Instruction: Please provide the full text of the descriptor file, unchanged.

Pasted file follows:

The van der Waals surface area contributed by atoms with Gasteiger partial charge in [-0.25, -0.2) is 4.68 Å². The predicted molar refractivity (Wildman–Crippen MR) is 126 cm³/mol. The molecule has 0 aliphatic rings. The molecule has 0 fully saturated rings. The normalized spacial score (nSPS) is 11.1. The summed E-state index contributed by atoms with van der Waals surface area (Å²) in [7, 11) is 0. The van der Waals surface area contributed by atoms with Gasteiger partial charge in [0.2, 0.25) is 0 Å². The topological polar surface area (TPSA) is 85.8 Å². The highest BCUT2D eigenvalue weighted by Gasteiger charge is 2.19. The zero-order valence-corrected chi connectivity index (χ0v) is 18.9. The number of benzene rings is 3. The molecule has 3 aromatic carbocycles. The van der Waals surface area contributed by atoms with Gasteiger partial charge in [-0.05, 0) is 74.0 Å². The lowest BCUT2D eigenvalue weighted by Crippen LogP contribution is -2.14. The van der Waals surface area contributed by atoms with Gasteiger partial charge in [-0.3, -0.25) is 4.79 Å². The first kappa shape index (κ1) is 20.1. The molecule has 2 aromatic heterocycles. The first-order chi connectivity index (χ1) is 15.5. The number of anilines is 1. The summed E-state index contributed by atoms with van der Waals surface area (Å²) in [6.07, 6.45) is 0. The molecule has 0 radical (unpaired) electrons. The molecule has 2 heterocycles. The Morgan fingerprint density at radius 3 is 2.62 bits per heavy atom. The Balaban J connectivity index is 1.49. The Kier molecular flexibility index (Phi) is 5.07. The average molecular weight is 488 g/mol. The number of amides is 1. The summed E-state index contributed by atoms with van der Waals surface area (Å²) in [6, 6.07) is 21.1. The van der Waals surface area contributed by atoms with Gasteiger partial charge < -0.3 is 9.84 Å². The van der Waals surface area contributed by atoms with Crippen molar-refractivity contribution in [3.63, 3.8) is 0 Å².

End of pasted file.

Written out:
The van der Waals surface area contributed by atoms with Gasteiger partial charge in [-0.25, -0.2) is 4.68 Å². The predicted molar refractivity (Wildman–Crippen MR) is 126 cm³/mol. The molecule has 0 aliphatic rings. The molecule has 0 fully saturated rings. The normalized spacial score (nSPS) is 11.1. The summed E-state index contributed by atoms with van der Waals surface area (Å²) in [7, 11) is 0. The van der Waals surface area contributed by atoms with Gasteiger partial charge in [0.2, 0.25) is 0 Å². The topological polar surface area (TPSA) is 85.8 Å². The highest BCUT2D eigenvalue weighted by Gasteiger charge is 2.19. The zero-order valence-corrected chi connectivity index (χ0v) is 18.9. The number of benzene rings is 3. The molecule has 3 aromatic carbocycles. The van der Waals surface area contributed by atoms with Gasteiger partial charge in [-0.05, 0) is 74.0 Å². The lowest BCUT2D eigenvalue weighted by Crippen LogP contribution is -2.14. The van der Waals surface area contributed by atoms with Gasteiger partial charge in [-0.3, -0.25) is 4.79 Å². The first kappa shape index (κ1) is 20.1. The molecule has 2 aromatic heterocycles. The first-order chi connectivity index (χ1) is 15.5. The number of anilines is 1. The summed E-state index contributed by atoms with van der Waals surface area (Å²) in [6.07, 6.45) is 0. The molecule has 0 radical (unpaired) electrons. The molecule has 2 heterocycles. The Morgan fingerprint density at radius 3 is 2.62 bits per heavy atom. The Balaban J connectivity index is 1.49. The Kier molecular flexibility index (Phi) is 5.07. The average molecular weight is 488 g/mol. The number of amides is 1. The summed E-state index contributed by atoms with van der Waals surface area (Å²) in [6, 6.07) is 21.1. The van der Waals surface area contributed by atoms with Gasteiger partial charge < -0.3 is 9.84 Å². The van der Waals surface area contributed by atoms with Crippen molar-refractivity contribution in [3.63, 3.8) is 0 Å².